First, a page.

The projects outlined in this booklet are not necessarily all of those available. Please feel free to talk to staff members about designing projects around your interests.
This document describes projects suitable for students undertaking a 24 pt research project as part of an Honours or Masters degree.
Two key points to note:
We encourage you to consider what geoscience research problems interest you and to choose a project topic that will motivate you to do your best work throughout the year. The aim of the 24 pt project is to provide an opportunity to learn how research works and to begin developing your research skills. The 24-pt project is a pathway to higher degree by research (MSc, MPhil, PhD).
This document does not summarise all available projects and you are welcome to speak with any staff in the School who supervise projects in the areas of interest to you. We recommend that you have a UWA supervisor and a general idea of your project by the end of this year. Do not leave organising a project until the first teaching week of 2018 ! Remember that many of the staff take leave through January.
Geoscience is a broad disciplinethat includes Geology, Geophysics, Geochemistry, Geobiology and Computation/Numerical Modelling. The breadth of research activity in the School of Earth Sciences1 means that students have opportunities to undertake diverse research projects. Research may be focused on resolving questions related to fundamental Earth processes and knowledge or have various levels of application to specific resources including mineral deposits, petroleum and groundwater.
You are welcome to contact staff directly (contact details are provided in the booklet) to discuss projects where they are listed as the main contact. If you are interested in an MSc (by thesis & coursework) degree, some of the projects outlined in this booklet can be extended into or set up as larger projects (e.g. 36 pt projects). You are welcome to contact supervisors to discuss as required.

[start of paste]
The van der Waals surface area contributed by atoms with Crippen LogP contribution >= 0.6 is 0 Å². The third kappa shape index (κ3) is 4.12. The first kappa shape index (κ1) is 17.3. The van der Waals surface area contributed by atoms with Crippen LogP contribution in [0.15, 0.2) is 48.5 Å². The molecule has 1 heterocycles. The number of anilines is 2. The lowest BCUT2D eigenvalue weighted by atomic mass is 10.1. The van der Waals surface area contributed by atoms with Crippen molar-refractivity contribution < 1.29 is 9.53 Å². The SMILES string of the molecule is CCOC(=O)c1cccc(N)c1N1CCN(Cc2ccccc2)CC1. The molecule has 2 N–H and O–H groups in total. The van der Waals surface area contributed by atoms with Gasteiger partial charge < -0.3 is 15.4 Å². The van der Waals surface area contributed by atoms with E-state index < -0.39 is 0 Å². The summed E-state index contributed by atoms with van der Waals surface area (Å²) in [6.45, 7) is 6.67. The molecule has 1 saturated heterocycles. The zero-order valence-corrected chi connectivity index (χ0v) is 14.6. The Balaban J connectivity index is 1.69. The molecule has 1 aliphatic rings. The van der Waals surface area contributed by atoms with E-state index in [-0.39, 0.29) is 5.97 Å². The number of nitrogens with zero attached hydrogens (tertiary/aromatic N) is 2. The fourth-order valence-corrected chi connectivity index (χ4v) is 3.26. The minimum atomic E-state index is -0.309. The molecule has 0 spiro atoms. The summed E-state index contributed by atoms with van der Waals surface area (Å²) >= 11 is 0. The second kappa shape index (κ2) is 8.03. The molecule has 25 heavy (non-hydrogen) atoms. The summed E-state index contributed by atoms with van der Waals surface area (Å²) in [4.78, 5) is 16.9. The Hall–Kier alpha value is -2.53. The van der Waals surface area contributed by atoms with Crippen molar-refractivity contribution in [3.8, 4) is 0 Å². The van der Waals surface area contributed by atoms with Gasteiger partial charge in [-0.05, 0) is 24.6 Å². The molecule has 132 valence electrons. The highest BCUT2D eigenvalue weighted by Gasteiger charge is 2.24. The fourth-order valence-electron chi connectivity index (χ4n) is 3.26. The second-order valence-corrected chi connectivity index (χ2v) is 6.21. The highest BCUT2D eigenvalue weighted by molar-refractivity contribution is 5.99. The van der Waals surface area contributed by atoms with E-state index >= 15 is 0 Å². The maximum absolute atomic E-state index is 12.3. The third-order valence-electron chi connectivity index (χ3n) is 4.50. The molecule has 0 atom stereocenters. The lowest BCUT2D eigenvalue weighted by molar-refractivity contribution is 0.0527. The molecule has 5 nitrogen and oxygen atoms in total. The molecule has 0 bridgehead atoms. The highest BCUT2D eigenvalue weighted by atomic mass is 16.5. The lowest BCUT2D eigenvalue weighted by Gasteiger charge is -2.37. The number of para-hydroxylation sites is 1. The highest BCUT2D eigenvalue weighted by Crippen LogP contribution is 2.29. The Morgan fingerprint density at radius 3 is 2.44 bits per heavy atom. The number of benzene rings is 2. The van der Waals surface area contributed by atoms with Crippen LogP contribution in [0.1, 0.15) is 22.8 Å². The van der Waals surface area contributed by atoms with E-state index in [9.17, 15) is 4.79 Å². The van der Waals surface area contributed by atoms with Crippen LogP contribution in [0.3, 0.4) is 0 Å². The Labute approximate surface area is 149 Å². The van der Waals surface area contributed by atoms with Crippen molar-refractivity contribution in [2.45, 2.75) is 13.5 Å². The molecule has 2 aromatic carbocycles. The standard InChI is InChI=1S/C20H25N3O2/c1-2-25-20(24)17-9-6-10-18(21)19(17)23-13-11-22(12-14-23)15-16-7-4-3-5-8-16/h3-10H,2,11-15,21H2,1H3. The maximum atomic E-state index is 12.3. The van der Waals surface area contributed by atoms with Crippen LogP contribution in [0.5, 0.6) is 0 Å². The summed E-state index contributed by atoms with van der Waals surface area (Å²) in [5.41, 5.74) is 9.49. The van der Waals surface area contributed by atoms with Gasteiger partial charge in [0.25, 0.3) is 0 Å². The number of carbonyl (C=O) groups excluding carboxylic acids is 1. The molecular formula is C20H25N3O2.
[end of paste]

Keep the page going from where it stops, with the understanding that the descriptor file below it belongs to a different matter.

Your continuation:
1. New school name from 2017 resulting from demerger of the School of Earth & Environment
The sulfate capacity of silicate liquids
Marco Fiorentini, firstname.lastname@example.org, 6488 3465, Malcolm Roberts, Jason Bennett, Hugh O’Neill
Sulfur plays an important role in the distribution and concentration of many metals with economic and strategic importance. An understanding of how sulfur controls various mineralised systems allows for better theoretical models that can predict and target future orebodies. Our current understanding of how sulfur behaves in magmatic systems is based on empirical analyses of natural samples, as well as thermodynamic variables measured in controlled experiments. One of these thermodynamic variables is the sulfate capacity ( ), which allows for the calculation of sulfur solubility. The sulfate capacity can be thought of as the equilibrium constant between SO2 gas and SO42- anions dissolved in a silicate liquid. This is important in understanding how much sulfur is available for the transport and deposition of metals in oxidised magmatic environments, and their associated hydrothermal systems.
The aim of this project is to accurately and precisely measure the sulfur content in a series of 43 one-atmosphere gas furnace experiments. Each experiment contains 3-7 synthetic silicate liquid compositions equilibrated at 1200-1500°C with variable oxygen and sulfur fugacities. Analysis of these experiments will be via EPMA, with possible scope for SIMS work on samples close to or below the detection limit for EPMA. The sulfur contents of each glass will then be used to calculate the ‘sulfate capacity’ for each experiment, which will in turn allow for a thermodynamic model of sulfate capacity for any silicate magma of a given composition.